Newspaper article The Christian Science Monitor

Mosque Crisis Tests Political Strategy of India's Muslims

Newspaper article The Christian Science Monitor

Mosque Crisis Tests Political Strategy of India's Muslims

Article excerpt

MUSLIM anger over last month's destruction of a mosque in Ayodhya, India, continues to simmer in south Asia.

Five Bangladeshi Muslims were killed on Monday when police stopped a crowd of protesters who were planning on marching into India to rebuild the demolished shrine. Last week, police in a town near Ayodhya arrested hundreds of Indian Muslims who wanted to offer prayers where the mosque stood.

The mosque's demolition by radical Hindus supportive of the country's main opposition group, the Hindu-nationalist Bharatiya Janata Party (BJP), has polarized the country. Much attention has focused on whether non-BJP politicians can unite to form a secular front to counter the BJP's sectarian politics.

But some commentators say the reaction of India's Muslims, who make up 11 percent of the country's 844 million people, is crucial. The rise of Hindu nationalism has seemed more threatening since the destruction of the mosque, and many Indians fear that a BJP government, although it still seems a remote possibility, would make Muslims second-class citizens, cutting back their role in the power structure and circumscribing Muslim religious and cultural life.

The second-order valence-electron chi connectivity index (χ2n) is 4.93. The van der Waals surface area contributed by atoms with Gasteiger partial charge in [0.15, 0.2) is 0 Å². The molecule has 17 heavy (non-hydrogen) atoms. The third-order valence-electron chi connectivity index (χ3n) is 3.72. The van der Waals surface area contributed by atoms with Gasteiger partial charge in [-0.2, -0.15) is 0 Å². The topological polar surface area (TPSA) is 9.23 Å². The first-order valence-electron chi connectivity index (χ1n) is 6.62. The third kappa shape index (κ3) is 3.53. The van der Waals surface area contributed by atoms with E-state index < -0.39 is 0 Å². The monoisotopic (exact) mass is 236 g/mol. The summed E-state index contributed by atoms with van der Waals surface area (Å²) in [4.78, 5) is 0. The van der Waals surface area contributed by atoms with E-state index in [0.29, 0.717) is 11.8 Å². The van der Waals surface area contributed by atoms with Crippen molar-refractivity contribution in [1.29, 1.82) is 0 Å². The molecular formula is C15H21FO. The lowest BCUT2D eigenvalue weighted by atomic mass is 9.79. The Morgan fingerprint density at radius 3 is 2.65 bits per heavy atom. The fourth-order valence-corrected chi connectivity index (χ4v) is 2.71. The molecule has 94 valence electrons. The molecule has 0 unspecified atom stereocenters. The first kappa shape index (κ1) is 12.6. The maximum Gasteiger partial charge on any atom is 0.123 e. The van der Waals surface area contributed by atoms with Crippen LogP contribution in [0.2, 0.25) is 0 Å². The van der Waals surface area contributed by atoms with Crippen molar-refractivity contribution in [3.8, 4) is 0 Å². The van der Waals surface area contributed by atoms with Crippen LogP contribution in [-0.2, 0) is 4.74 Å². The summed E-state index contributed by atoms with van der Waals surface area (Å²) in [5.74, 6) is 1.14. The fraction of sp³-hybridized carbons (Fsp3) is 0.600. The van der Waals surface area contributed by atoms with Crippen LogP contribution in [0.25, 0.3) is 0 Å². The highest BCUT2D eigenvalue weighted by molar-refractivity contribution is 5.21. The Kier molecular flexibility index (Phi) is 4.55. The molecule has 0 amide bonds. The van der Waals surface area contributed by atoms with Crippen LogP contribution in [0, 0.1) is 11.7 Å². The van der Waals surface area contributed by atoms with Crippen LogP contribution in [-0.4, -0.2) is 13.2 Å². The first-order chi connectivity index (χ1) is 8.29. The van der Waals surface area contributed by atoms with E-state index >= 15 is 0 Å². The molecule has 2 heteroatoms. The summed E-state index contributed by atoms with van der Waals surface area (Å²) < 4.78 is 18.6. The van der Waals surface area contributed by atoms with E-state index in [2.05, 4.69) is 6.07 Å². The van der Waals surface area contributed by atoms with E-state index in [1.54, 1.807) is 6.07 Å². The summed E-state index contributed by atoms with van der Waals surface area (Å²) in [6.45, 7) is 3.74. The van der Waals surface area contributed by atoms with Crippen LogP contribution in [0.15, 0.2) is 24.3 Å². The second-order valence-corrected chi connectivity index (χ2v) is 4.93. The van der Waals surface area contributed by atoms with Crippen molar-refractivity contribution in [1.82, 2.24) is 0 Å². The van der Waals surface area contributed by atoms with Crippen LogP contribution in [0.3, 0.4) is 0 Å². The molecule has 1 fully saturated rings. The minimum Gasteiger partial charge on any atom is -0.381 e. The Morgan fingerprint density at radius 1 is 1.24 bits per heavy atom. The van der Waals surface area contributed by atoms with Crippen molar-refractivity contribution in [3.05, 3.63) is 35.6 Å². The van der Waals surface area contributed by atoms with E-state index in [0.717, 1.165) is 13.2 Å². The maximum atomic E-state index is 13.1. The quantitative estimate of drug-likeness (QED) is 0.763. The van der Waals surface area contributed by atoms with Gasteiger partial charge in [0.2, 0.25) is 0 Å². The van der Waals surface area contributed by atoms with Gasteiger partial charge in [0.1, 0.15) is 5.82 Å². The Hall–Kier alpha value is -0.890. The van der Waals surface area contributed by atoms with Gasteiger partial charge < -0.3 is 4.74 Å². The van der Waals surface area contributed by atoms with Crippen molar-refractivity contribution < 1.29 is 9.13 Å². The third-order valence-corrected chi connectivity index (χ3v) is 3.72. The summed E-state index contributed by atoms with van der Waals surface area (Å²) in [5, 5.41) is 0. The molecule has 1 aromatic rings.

"The outcome {of the Ayodhya crisis} will depend on what the average Muslim makes of all this. For them it was a blinding flash," says Arun Shourie, a former newspaper editor seen as quietly supportive of the BJP. Mr. Shourie says Indian Muslims have been guilty of "a politics of intransigence" during the past 10 to 15 years, voting en bloc in efforts to win concessions from Indian governments.

Reacting to organized Muslim demands, for instance, the late Prime Minister Rajiv Gandhi allowed Muslims to practice their own personal law. The Indian government was also quick to ban Salman Rushdie's "The Satanic Verses." These and other decisions have been seen as protections of Muslim orthodoxy in ways that exceed the Constitution's mandate that India's government respect all religions equally. …

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